Figure 5: Identifying peer groups using backbone extraction and community detection (BE-CD). (A) Applied to Cairns and Cairns (1994) 7th grade classroom; (B) Applied to 1000 simulated 7th grade classrooms; (C) Applied to 1000 classrooms with varying characteristics.
Figure 5: Identifying peer groups using backbone extraction and community detection (BE-CD). (A) Applied to Cairns and Cairns (1994) 7th grade classroom; (B) Applied to 1000 simulated 7th grade classrooms; (C) Applied to 1000 classrooms with varying characteristics.

Figure 5B replicates study 2 by using BE-CD to identify peer groups in 1000 randomized versions of (Cairns & Cairns, 1994) data (c.f. Figure 3). These results can be used to ask: how often does BE-CD yield false positives when applied in a classroom setting like that originally observed by Cairns & Cairns (1994) (i.e. how often is P>0)? We find that BE-CD yields false positives in only 5 of the 1000 datasets. Among those few cases where it did yield false positives, they were not severe, assigning only 11.5% of children to a peer group when the correct value is 0%.

Figure 5C replicates study 3 by using BE-CD to identify peer groups in 1000 classrooms with varying characteristics (c.f. Figure 4). Again, these results can be used to ask: how often does BE-CD yield false positives when applied in a classroom setting like that originally observed by Cairns & Cairns (1994) (i.e. how often is P>0)? We find that BE-CD yields false positives in only 10 of the 1000 datasets. Among those cases where it did yield false positives, they were not severe, assigning between 7.5% and 13.6% of children to a peer group when the correct value is 0%.

Discussion

Social cognitive mapping (SCM) is a method for identifying peer groups from peer report data. As formalized by Cairns & Cairns (1994) and implemented in SCM 4.0 (Leung & Alston, 1998), it is the most common method for identifying peer groups in developmental psychology, and is widely used in other fields including school psychology, social psychology, special education, and substance use. Our findings suggest one reason that SCM has enjoyed such widespread use: researchers wish to identify peer groups, and SCM always finds evidence of them. However, our findings also demonstrate why SCM is problematic: it will find evidence for peer groups even when such evidence does not exist.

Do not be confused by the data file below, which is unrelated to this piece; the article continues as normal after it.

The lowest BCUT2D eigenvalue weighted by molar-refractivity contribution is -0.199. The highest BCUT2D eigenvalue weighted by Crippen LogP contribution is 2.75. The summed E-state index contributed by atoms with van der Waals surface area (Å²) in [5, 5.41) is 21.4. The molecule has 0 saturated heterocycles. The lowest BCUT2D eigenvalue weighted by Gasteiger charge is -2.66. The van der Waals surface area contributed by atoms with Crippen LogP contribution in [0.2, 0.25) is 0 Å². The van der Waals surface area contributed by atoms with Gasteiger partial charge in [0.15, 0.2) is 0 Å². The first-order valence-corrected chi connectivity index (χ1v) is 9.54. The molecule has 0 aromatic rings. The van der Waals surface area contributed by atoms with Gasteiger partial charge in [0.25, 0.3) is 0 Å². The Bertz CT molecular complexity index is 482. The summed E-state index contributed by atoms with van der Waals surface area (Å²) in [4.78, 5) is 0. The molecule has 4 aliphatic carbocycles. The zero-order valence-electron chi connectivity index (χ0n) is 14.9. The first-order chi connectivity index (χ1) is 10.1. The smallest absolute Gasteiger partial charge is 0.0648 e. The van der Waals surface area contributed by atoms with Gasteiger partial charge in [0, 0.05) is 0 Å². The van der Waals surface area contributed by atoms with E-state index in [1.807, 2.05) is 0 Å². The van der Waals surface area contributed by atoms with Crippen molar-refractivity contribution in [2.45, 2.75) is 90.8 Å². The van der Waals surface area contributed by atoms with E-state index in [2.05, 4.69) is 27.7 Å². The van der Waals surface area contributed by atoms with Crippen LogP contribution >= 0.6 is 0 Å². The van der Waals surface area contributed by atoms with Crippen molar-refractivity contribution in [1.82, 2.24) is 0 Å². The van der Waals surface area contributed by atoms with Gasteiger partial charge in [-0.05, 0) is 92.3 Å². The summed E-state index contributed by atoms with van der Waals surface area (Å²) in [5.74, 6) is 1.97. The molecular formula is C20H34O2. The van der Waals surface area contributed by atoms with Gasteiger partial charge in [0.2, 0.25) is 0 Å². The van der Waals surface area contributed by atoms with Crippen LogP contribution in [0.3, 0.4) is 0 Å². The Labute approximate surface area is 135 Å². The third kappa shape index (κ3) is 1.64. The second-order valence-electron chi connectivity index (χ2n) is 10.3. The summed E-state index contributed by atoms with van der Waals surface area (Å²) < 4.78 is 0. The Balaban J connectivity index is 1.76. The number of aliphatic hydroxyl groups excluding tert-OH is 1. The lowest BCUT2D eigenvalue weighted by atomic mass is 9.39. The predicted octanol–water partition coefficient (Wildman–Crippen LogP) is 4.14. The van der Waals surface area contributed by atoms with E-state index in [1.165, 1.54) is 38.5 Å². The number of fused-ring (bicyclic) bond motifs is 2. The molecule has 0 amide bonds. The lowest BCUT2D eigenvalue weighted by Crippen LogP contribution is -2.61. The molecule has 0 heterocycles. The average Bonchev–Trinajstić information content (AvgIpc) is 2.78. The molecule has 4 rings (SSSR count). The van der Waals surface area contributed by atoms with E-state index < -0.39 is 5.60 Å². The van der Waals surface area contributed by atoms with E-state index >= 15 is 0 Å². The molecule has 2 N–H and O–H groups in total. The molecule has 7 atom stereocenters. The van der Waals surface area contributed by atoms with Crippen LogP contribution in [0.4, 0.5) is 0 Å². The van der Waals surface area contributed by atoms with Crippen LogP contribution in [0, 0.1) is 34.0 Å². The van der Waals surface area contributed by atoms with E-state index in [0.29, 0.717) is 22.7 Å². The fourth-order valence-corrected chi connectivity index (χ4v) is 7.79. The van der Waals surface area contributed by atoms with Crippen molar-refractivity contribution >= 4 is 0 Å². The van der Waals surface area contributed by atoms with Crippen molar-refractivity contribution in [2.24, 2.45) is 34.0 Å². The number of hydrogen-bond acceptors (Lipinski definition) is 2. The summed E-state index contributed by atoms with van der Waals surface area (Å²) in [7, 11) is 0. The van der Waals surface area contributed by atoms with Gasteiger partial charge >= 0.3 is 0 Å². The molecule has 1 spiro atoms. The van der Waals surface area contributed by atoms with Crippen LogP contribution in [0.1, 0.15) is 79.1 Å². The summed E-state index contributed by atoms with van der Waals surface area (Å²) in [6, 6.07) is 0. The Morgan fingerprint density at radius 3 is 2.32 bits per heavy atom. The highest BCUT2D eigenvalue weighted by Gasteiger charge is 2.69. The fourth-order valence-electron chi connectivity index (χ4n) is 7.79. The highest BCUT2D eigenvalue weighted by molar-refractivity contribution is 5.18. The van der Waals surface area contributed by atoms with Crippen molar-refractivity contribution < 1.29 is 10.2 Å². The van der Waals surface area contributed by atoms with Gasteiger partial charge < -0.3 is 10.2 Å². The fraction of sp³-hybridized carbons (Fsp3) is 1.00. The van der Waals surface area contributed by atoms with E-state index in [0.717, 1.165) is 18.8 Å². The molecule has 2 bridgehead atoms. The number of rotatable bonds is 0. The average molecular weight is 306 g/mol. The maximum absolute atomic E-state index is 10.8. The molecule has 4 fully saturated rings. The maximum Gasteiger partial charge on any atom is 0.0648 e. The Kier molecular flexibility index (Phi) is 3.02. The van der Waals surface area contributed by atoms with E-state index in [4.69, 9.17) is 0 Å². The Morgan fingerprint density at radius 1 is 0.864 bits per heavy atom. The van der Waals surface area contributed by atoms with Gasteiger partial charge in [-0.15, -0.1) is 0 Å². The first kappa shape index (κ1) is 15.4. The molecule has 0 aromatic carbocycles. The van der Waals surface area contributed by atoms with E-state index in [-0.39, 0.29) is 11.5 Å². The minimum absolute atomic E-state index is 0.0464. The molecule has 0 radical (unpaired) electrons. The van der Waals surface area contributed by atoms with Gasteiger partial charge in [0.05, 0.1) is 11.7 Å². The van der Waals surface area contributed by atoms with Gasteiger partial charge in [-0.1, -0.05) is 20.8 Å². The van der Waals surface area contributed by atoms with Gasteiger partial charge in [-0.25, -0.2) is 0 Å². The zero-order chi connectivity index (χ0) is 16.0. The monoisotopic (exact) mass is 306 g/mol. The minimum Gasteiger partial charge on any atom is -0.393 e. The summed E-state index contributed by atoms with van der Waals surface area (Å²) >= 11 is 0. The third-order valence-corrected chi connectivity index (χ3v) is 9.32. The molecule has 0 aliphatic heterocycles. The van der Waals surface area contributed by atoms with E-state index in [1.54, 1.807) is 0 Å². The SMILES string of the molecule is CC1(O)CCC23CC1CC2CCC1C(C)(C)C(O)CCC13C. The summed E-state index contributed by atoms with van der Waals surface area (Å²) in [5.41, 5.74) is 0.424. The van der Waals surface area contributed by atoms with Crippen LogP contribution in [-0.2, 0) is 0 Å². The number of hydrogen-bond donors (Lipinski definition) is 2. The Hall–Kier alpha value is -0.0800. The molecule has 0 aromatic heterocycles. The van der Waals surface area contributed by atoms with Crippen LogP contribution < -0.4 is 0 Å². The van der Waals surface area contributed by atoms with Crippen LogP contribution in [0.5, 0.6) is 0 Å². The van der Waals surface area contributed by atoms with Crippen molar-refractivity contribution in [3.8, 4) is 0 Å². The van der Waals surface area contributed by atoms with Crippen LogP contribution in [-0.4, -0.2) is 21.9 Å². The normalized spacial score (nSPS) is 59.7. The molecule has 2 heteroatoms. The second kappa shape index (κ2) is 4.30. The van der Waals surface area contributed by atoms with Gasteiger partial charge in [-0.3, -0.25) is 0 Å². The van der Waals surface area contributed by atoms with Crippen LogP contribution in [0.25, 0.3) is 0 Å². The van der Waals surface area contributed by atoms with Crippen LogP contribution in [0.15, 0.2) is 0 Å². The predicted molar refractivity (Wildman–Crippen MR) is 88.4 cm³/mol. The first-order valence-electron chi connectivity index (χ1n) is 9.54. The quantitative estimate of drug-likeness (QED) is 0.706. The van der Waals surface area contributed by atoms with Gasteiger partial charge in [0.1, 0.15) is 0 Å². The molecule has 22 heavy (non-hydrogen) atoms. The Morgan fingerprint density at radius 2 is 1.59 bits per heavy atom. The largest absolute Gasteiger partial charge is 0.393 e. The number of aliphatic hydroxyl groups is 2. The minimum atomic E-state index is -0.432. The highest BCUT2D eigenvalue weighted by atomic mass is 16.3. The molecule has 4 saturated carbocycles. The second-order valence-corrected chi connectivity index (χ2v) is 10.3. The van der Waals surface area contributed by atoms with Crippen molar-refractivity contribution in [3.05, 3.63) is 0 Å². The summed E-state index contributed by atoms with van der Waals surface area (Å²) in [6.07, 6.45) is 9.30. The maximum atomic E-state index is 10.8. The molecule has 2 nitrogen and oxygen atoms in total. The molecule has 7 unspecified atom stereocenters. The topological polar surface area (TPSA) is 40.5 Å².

In study 1, we found that SCM can identify peer groups that are known from direct observation to actually exist (true positives). However, in studies 2 and 3, we found that SCM also frequently identifies peer groups that are known not to exist (false positives). The results from study 3 also demonstrates that the severity of false positives is greatest in those settings where SCM was designed to be used: larger classrooms with lower participation rates. Finally, in study 4, we introduced backbone extraction and community detection as an alternative to SCM, and found that it has a similar ability as SCM to detect true positives, but a much lower risk than SCM of detecting false positives.

Based on our detailed review of SCM, the associated SCM 4.0 program, and the results of these four studies, we offer four recommendations to developmental psychologists and others wishing to identity peer groups from peer report data. First, because SCM as implemented in the SCM 4.0 program has a very high risk of false positives and because key parts of the SCM 4.0 are undocumented, researchers should not use the SCM 4.0 program. Second, and for the same reasons, findings about peer groups reported in papers using SCM 4.0 should be viewed with caution. Third, because multiple variants of SCM exist (e.g., Cairns & Cairns, 1994; Gest et al., 2007; Kindermann, 1993), researchers using SCM should be explicit and detailed about the exact procedures they employ, including reporting the cut-off threshold and the method for identifying peer groups from a binary network. Finally, although in 1994 “the scientific assessment of peer groups [was limited] by a gap in methods available for social network analysis” (Cairns & Cairns, 1994, p. 100), this is no longer the case. Therefore, when seeking to identify peer groups from peer report data, researchers should consider using well-documented and statistically-informed network analytic methods. In this paper we have illustrated how backbone extraction and community detection (BE-CD) might be used, however this is only one example among many alternatives.